There are two key unmet needs in the treatment of myelofibrosis. Here to share what those are and how we can work to address them is Dr. Aaron Gerds from the Cleveland Clinic.
Welcome to Project Oncology on ReachMD. On this episode, sponsored by GSK, we’ll hear from Dr. Aaron T. Gerds, who’s an Associate Professor of Medicine for Hematology and Medical Oncology and Deputy Director for Clinical Research at the Cleveland Clinic Taussig Cancer Institute. He’ll be discussing the current state of myelofibrosis management. Here’s Dr. Gerds now.
Well, the incidence and prevalence of myelofibrosis here in the United States is not terribly high. It’s not a very common disease. We estimate there are roughly 300,000 people in the United States living with an MPN. That includes PV – polycythemia vera – essential thrombocythemia, or ET, as well as myelofibrosis. And we tend to lump these all together because they are very related diseases, and often people’s diagnoses can change from one to the other. For example, someone diagnosed with polycythemia may have developed post-polycythemia vera myelofibrosis at some point during their disease course.
There are really two key unmet needs in the treatment of myelofibrosis. The first being anemia. Anemia is very common. It’s present in roughly a third of patients at the time of diagnosis. And that proportion of patients increases with time, with roughly 60 percent of patients getting transfusions within the first year after diagnosis, and virtually every patient will need a transfusion or become anemic at some point in time during their disease course. And along with that, many of the medications that we use to treat myelofibrosis have anemia as a side effect. So certainly, we think about anemia as a key unmet need in the treatment and care of patients with myelofibrosis.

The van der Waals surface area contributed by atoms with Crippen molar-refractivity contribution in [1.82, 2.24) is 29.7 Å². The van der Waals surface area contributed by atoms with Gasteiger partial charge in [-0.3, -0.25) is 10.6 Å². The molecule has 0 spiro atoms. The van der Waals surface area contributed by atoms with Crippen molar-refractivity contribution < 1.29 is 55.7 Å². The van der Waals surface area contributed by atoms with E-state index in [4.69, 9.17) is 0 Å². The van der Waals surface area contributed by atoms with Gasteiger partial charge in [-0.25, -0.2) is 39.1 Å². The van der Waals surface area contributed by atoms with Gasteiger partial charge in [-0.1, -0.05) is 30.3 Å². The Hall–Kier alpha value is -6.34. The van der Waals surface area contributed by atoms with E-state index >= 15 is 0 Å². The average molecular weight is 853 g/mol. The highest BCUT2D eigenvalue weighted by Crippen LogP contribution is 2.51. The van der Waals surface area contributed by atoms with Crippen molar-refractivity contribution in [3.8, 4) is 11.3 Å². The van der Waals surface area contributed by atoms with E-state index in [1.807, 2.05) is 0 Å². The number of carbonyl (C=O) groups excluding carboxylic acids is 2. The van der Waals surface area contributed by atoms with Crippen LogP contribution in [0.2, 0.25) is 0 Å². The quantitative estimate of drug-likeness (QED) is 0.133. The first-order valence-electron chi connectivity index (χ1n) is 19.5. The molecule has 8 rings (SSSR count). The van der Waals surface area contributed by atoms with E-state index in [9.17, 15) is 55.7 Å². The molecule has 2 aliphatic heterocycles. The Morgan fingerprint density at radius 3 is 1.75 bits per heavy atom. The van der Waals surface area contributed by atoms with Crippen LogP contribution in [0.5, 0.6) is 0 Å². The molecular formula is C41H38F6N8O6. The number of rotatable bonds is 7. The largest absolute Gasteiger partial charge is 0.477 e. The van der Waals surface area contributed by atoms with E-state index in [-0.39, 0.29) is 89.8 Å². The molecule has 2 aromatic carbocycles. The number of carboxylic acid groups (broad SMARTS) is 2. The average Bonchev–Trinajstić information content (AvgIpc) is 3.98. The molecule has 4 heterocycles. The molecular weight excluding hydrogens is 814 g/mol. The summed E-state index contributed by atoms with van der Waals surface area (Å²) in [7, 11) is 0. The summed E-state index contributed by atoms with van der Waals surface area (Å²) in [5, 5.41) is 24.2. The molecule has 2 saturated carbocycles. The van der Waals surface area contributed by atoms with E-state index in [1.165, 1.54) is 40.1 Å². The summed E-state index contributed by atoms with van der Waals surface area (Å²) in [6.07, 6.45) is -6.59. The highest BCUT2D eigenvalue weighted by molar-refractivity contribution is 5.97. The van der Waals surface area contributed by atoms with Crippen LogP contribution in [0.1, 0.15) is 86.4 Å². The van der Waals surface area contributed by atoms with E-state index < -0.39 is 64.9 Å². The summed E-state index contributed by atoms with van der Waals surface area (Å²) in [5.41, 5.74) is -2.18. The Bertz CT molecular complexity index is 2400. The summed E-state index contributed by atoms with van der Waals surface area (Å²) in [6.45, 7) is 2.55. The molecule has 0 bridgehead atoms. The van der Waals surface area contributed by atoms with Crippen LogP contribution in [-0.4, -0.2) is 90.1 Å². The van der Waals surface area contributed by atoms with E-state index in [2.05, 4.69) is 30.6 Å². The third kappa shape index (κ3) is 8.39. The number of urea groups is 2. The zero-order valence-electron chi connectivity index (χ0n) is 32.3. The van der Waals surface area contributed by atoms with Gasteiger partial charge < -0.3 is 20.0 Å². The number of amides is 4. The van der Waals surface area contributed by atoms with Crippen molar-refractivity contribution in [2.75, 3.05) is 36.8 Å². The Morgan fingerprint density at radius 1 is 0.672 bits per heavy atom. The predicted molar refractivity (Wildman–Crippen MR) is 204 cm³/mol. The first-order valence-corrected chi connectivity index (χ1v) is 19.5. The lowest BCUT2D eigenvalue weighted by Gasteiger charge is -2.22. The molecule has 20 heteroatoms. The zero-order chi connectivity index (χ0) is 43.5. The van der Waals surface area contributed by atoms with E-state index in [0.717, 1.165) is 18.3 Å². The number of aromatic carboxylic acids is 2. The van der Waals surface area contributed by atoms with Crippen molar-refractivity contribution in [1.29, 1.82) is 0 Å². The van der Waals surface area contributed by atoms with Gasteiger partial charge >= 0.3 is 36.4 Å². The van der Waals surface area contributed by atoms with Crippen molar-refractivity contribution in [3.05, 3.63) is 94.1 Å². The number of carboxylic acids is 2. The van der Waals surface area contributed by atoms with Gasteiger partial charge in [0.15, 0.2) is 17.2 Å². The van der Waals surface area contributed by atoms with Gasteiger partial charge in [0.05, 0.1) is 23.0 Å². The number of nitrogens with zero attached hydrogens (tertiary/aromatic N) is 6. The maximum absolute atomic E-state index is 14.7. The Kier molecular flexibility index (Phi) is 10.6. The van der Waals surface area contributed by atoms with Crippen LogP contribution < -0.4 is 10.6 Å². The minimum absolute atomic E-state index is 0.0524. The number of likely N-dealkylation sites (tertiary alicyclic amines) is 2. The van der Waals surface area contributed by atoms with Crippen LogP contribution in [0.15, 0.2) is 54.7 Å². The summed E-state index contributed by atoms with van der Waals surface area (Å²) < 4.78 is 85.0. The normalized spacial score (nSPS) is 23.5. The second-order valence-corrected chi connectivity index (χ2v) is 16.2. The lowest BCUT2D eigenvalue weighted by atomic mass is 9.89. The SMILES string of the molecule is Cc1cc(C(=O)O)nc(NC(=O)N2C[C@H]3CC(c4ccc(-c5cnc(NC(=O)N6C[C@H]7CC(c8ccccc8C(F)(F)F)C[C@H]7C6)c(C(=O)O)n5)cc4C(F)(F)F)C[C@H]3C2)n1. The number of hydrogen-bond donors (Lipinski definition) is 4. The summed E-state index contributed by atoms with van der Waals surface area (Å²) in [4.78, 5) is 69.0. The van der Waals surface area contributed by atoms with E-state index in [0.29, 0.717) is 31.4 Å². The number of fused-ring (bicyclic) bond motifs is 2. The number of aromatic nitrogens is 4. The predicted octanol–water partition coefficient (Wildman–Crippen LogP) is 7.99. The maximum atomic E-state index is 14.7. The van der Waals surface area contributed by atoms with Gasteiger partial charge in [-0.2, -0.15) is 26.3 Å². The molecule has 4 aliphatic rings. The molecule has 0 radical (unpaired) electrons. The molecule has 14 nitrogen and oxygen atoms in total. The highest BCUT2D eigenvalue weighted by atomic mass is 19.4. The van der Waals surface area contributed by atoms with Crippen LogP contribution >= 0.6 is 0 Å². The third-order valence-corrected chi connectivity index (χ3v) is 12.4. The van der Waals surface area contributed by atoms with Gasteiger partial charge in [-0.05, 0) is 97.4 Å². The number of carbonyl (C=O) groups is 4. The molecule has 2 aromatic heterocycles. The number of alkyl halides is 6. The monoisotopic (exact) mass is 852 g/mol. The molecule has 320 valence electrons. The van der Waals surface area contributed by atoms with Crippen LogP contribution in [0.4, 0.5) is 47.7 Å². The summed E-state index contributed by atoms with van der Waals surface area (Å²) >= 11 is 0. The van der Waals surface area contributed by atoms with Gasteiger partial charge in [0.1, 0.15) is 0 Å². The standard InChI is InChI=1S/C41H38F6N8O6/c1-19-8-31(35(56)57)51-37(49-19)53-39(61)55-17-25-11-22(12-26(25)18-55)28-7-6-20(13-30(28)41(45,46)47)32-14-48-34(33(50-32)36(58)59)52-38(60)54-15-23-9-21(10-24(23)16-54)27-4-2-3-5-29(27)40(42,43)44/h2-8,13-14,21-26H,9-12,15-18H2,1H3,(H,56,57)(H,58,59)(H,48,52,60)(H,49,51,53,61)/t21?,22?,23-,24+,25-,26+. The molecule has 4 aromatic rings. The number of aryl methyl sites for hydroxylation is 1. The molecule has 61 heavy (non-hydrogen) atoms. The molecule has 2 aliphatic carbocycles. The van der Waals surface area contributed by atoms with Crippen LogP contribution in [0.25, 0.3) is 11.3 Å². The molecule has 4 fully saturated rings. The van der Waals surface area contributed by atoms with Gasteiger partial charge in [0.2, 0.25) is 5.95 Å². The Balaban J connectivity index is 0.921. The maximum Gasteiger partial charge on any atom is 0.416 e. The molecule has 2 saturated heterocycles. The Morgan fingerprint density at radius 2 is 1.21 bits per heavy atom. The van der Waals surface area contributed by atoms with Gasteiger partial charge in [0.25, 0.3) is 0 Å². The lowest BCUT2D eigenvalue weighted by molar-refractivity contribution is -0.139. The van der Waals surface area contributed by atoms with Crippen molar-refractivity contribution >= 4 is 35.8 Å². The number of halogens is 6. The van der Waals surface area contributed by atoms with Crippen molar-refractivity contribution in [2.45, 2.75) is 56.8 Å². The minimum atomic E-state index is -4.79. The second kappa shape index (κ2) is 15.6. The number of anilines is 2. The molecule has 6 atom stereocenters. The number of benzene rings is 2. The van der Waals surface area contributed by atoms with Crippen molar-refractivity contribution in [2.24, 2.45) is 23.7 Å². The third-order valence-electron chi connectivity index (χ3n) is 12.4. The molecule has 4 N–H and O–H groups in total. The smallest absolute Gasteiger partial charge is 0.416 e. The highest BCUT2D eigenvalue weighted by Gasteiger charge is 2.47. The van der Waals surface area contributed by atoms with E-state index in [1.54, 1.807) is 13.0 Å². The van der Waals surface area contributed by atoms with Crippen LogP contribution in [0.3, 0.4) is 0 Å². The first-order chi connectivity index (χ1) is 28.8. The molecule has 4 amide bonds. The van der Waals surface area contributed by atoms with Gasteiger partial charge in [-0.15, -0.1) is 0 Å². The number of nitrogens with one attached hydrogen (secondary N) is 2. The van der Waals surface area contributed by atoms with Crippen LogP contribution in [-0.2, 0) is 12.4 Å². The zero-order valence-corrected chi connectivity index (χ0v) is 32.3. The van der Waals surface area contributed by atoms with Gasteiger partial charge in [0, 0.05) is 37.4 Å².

The second major element of unmet need in myelofibrosis are therapies that truly change the disease course. As of today, the only therapy we know that can lead to long-term, durable remissions and responses, or cure that is, is allogeneic bone marrow or stem cell transplant. And of course, that procedure comes with a heavy price tag of morbidity and mortality, so it's not available to everyone.
And so we need to develop therapeutics that not only improve spleen size and symptom burden, improve quality of life, and extend survival to some degree, but therapeutics that also truly modify the disease: clean out myelofibrosis cells, reverse scar tissue, improve bone marrow function, and substantially improve survival in these patients.
This episode of Project Oncology was sponsored by GSK. To access other episodes in this series, visit ReachMD.com/Project Oncology, where you can Be Part of the Knowledge. Thanks for listening!